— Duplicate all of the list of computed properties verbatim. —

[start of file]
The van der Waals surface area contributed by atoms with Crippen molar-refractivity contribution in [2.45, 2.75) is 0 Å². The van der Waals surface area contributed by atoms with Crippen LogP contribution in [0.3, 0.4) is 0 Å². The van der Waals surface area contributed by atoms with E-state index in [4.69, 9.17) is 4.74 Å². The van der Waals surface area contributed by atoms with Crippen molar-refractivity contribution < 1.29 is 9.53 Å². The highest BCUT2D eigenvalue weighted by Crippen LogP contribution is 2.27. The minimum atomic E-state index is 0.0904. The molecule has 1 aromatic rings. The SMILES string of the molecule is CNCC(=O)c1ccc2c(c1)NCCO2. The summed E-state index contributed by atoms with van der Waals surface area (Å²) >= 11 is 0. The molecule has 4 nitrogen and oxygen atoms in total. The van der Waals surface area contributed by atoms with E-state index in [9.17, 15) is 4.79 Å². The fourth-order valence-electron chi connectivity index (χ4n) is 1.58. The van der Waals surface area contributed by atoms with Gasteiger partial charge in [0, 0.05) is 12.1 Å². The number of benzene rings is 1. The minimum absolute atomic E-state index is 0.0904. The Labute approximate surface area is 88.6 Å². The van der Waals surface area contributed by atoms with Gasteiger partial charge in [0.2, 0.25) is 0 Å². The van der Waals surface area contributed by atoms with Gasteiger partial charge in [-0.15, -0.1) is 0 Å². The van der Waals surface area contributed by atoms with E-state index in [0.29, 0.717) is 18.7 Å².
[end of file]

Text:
The van der Waals surface area contributed by atoms with Crippen molar-refractivity contribution in [2.45, 2.75) is 0 Å². The van der Waals surface area contributed by atoms with Crippen LogP contribution in [0.3, 0.4) is 0 Å². The van der Waals surface area contributed by atoms with E-state index in [4.69, 9.17) is 4.74 Å². The van der Waals surface area contributed by atoms with Crippen molar-refractivity contribution < 1.29 is 9.53 Å². The highest BCUT2D eigenvalue weighted by Crippen LogP contribution is 2.27. The minimum atomic E-state index is 0.0904. The molecule has 1 aromatic rings. The SMILES string of the molecule is CNCC(=O)c1ccc2c(c1)NCCO2. The summed E-state index contributed by atoms with van der Waals surface area (Å²) >= 11 is 0. The molecule has 4 nitrogen and oxygen atoms in total. The van der Waals surface area contributed by atoms with E-state index in [9.17, 15) is 4.79 Å². The fourth-order valence-electron chi connectivity index (χ4n) is 1.58. The van der Waals surface area contributed by atoms with Gasteiger partial charge in [0, 0.05) is 12.1 Å². The number of benzene rings is 1. The minimum absolute atomic E-state index is 0.0904. The Labute approximate surface area is 88.6 Å². The van der Waals surface area contributed by atoms with Gasteiger partial charge in [0.2, 0.25) is 0 Å². The van der Waals surface area contributed by atoms with Gasteiger partial charge in [-0.15, -0.1) is 0 Å². The van der Waals surface area contributed by atoms with E-state index in [0.29, 0.717) is 18.7 Å².